Understanding Intrinsic Value and Time Value of an Option

Understanding Intrinsic Value and Time Value of an Option

This article was published May 6, 2016. Any events or information released subsequent to that date would not be reflected within it.

To buy an option, an investor must pay an option premium. The option premium can be thought as the sum of two different numbers that represent the value of the option. The first is the current value of the option, known as the intrinsic value. The second is the potential increase in value that the option could gain over time, known as the time value.

Intrinsic Value of an Option

The intrinsic value of an option represents the current value of the option, or in other words how much in the money it is. When an option is in the money, this means that it has a positive payoff for the buyer. A $30 call option on a $40 stock would be $10 in the money. If the buyer exercised the option at that point in time, he would be able to buy the stock at $30 from the option and then subsequently sell the stock for $40 on the market, capturing a $10 payoff. So the intrinsic value represents what the buyer would receive if he decided to exercise the option right now. For in the money options, intrinsic value is calculated as the difference of the current price of the underlying asset and the strike price of the option.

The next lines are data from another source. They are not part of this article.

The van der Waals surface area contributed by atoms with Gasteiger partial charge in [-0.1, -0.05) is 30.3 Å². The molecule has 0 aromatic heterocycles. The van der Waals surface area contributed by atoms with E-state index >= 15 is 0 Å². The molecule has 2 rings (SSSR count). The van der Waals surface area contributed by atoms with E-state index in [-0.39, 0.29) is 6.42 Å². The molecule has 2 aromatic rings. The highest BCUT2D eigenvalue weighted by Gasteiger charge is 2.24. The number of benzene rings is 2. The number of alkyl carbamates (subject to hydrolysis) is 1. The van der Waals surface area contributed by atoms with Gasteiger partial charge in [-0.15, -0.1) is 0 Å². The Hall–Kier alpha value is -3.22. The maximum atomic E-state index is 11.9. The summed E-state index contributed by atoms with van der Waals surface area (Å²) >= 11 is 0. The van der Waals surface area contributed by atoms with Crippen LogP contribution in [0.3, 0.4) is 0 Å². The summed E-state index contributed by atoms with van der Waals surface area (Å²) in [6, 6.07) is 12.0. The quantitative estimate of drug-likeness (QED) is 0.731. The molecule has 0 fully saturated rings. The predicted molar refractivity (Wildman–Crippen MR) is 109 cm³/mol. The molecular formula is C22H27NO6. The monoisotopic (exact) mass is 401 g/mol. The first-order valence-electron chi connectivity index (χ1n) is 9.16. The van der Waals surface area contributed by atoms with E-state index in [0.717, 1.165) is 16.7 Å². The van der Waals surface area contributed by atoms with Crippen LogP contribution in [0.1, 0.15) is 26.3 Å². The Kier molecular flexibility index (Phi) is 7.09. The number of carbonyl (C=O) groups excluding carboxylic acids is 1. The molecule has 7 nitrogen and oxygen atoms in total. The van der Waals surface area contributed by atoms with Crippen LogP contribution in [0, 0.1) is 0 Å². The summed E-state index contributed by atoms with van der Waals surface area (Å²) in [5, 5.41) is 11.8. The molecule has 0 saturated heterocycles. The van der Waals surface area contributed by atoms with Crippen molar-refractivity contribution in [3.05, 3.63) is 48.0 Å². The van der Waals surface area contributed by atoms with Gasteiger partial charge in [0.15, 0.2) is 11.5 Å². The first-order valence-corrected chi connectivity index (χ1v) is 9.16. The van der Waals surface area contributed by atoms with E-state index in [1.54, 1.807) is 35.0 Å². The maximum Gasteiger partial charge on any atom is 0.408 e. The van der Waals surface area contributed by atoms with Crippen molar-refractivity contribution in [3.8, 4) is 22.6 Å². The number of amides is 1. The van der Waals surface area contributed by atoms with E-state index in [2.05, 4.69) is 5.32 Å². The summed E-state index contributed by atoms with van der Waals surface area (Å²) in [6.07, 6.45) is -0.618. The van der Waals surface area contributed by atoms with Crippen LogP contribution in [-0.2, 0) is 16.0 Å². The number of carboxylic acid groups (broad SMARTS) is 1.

For options that are out of the money or at the money, the intrinsic value is always zero. This is because a buyer would never exercise an option that would result in a loss. Instead, he would let the option expire and get no payoff. Since he receives no payoff, the intrinsic value of the option is nothing to him.

If the stock price of IBM is currently $100, then the intrinsic value of a $85 call option on this stock is $15, which is the price of the IBM stock ($100) minus the strike price of the option ($85). For a $110 put option on the same stock, the intrinsic value is $10, which is the strike price ($110) of the option minus the current price of the IBM stock ($100).